Setting up your e-mail shouldn’t be this hard.
Are you excited about the new laptop you bought? Playing with your new tablet? Well it’s all fun and games until someone gets POP-ed. That’s right: we’re going to talk about POP and IMAP.
Don’t be ashamed that you have no idea what that means; for most of my life I have closed my eyes and selected my email settings randomly and hoped for the best.
Read on. No advanced degree required.
Do you know how to tell a legitimate email from a targeted phishing attack?
Phishing scams try to “hook” you into believing they come from legitimate businesses so that you’ll reveal personal or secure information.
Sometimes it’s not easy to tell what’s real and what isn’t, even for the most sophisticated email user. This article will help you or someone you care about learn what to look for so that your information stays safe.
Within the past few years, there’s been an increase in the ability of the average email user to detect and delete spam. This has not gone unnoticed, particularly by the spammers who have a direct financial interest in obtaining our confidential information. Because of this, the percentage of people who respond to spam has remarkably decreased. Now, though, we’re seeing an increase in the type of targeted spam known as phishing. We’ve entered the next evolution of email scams, and things are just heating up.
You can use the same code as FRII’s team to monitor the delivery time of your email.
After the launch of our new MagicMail environment last year, in order to be completely on top of any issues that may arise, we’ve steadily added more monitoring for that system. One monitoring check that required a bit of scripting is checking the time it takes for end-to-end delivery on our system.
First of all, to view the code for this system, go here: https://gist.github.com/FRII/9748818
I won’t explain every line of those files, but I’ll be going over the general concepts of each script.
What is Spam?
Spam is an annoyance for most email users.
When FRII talks about spam (in the context of email), we’re referring to emails that are both unsolicited and bulk. For your convenience, here is a more technical definition from Spamhaus.org, a reputable anti-spam protection organization:
An electronic message is “spam” if (A) the recipient’s personal identity and context are irrelevant because the message is equally applicable to many other potential recipients; AND (B) the recipient has not verifiably granted deliberate, explicit, and still-revocable permission for it to be sent.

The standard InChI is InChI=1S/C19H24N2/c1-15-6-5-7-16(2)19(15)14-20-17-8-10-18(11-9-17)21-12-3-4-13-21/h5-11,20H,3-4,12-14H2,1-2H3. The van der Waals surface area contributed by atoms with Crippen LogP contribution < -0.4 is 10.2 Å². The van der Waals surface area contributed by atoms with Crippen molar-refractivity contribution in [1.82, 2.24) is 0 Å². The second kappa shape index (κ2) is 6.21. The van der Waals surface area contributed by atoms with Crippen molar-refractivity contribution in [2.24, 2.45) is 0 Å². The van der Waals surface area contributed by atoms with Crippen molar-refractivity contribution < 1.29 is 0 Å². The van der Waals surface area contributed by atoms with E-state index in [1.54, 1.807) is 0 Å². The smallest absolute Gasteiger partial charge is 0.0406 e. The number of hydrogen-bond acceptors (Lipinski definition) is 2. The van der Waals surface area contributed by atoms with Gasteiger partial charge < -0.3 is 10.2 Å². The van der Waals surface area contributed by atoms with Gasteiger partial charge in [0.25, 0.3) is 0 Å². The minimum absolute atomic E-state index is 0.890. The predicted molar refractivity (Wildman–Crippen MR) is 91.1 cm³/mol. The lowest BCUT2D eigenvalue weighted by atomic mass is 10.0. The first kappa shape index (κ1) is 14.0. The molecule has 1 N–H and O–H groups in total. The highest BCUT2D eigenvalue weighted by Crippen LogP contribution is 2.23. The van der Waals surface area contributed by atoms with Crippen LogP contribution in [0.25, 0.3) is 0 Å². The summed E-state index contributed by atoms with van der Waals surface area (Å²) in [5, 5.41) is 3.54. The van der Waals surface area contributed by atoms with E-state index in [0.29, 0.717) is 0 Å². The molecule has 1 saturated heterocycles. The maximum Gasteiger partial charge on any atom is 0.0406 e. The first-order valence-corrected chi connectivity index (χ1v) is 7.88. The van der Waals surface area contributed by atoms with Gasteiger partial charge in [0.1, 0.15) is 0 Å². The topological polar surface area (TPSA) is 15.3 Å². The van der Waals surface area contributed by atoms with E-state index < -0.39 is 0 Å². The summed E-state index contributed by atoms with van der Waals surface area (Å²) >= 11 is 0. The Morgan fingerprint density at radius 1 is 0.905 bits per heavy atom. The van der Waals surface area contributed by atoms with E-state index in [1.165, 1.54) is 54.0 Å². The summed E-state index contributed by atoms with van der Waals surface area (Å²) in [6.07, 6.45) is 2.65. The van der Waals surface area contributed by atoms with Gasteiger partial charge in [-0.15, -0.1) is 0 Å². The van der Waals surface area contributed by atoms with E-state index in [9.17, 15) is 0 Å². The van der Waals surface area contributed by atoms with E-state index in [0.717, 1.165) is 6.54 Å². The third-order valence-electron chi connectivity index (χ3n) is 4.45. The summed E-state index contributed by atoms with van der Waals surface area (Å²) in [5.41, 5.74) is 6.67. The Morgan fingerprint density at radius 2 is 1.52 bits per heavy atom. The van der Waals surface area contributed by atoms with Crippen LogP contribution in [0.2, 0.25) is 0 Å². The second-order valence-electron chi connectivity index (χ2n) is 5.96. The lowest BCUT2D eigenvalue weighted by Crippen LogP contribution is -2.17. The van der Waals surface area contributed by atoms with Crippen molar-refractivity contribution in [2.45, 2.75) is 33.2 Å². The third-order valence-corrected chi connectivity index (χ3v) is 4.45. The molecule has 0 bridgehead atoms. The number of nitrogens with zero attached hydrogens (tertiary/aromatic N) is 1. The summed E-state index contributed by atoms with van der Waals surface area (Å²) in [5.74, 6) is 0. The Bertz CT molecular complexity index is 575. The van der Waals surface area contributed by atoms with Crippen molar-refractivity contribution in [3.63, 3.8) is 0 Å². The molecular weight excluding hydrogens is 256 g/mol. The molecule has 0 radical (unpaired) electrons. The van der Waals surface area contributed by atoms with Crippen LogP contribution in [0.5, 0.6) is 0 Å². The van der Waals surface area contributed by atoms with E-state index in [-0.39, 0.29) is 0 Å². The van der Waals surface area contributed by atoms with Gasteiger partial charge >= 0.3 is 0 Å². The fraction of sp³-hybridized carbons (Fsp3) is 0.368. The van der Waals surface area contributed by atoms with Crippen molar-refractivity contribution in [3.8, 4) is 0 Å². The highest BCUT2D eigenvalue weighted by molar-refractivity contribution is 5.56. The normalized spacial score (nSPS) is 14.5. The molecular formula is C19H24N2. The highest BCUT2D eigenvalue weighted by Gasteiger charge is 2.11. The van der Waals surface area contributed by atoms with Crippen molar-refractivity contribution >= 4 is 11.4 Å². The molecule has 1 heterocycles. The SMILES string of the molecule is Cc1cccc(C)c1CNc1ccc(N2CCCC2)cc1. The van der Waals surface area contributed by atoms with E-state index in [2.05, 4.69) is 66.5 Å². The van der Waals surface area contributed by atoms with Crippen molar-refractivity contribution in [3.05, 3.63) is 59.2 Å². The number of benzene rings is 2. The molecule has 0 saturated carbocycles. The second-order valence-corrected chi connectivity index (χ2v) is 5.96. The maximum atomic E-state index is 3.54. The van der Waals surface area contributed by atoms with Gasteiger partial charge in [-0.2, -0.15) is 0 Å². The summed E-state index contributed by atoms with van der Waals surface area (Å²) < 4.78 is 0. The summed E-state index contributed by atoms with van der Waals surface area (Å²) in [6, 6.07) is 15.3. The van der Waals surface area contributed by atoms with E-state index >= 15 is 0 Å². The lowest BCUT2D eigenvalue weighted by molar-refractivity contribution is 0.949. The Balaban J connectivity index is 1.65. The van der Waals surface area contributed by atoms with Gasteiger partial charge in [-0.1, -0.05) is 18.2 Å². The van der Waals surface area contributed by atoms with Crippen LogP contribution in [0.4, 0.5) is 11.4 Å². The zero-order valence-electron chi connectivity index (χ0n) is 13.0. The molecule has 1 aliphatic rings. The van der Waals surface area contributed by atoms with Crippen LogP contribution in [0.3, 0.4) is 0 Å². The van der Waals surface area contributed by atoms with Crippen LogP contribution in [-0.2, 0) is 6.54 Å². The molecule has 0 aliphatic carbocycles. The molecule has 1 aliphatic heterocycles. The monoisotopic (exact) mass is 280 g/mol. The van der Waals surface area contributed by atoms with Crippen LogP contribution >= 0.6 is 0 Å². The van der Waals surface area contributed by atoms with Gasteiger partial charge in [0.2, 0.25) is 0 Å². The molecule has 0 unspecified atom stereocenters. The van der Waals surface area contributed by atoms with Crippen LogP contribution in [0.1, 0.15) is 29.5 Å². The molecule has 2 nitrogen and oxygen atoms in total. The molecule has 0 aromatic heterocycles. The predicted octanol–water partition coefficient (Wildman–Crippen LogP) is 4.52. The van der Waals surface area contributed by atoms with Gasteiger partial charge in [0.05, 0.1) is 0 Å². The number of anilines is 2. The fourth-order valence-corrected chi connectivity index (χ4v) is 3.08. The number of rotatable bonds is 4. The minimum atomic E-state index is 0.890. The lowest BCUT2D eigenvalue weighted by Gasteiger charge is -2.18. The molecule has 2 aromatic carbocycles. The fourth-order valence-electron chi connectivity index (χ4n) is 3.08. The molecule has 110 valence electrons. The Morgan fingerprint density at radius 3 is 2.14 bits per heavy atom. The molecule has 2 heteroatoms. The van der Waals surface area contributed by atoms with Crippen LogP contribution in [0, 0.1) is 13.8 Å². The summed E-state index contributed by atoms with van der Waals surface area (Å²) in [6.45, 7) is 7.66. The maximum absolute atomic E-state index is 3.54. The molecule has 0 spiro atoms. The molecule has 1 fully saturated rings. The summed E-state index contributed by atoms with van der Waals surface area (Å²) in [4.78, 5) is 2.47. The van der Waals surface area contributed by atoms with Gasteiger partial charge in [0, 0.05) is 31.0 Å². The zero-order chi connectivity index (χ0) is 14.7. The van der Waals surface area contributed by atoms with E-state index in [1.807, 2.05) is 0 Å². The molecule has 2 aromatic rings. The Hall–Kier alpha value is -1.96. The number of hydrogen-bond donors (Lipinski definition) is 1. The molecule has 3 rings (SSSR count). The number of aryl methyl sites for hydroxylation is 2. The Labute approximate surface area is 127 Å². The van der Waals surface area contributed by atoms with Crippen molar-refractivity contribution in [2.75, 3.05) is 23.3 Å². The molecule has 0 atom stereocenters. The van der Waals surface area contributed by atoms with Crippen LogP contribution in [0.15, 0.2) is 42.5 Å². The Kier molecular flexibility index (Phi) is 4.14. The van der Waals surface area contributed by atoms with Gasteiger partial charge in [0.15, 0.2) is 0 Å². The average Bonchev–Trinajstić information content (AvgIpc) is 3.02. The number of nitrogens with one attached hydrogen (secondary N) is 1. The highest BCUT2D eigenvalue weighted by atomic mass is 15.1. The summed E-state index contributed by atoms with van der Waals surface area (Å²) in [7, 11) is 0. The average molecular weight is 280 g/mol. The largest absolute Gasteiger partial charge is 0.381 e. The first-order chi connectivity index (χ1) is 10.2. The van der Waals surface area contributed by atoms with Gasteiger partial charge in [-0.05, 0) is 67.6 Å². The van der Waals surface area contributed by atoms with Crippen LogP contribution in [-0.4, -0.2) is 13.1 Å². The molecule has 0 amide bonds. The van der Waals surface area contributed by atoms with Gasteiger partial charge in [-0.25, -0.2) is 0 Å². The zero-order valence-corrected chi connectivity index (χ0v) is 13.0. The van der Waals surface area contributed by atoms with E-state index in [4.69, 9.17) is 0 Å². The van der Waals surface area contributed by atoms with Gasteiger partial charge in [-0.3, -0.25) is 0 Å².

Types of Mailing Lists
Mailing lists are a convenient and adaptable method for email users to manage electronic mail distributions. These lists are typically used, and are subsequently named, for one of two purposes: announcement and discussion lists. Announcement lists are used to distribute email to a group of email addresses for newsletters, periodicals, and marketing materials. Discussion lists are used to provide a forum for individuals to participate in moderated or un-moderated discussions on topics of particular interest to them.
Bulk mailings should be done using email mailing lists.
If you need to send an email to a lot of people all at once, the best way to do this is through an e-mail mailing list. Most email providers won’t allow you to send too many emails without one (for instance, FRII has a rate limit that doesn’t allow any user to send email to more than 150 recipients in any five-minute period. Here’s a link to current rate limits for some major providers). Continue reading
POP3 is a fairly simple protocol, working on standard ASCII with CR/LF newlines (If you aren’t sure what any of that means, you might want to refer to a simpler blog post about POP, such as this one ). This makes it quite viable to perform POP3 testing over a telnet-style connection.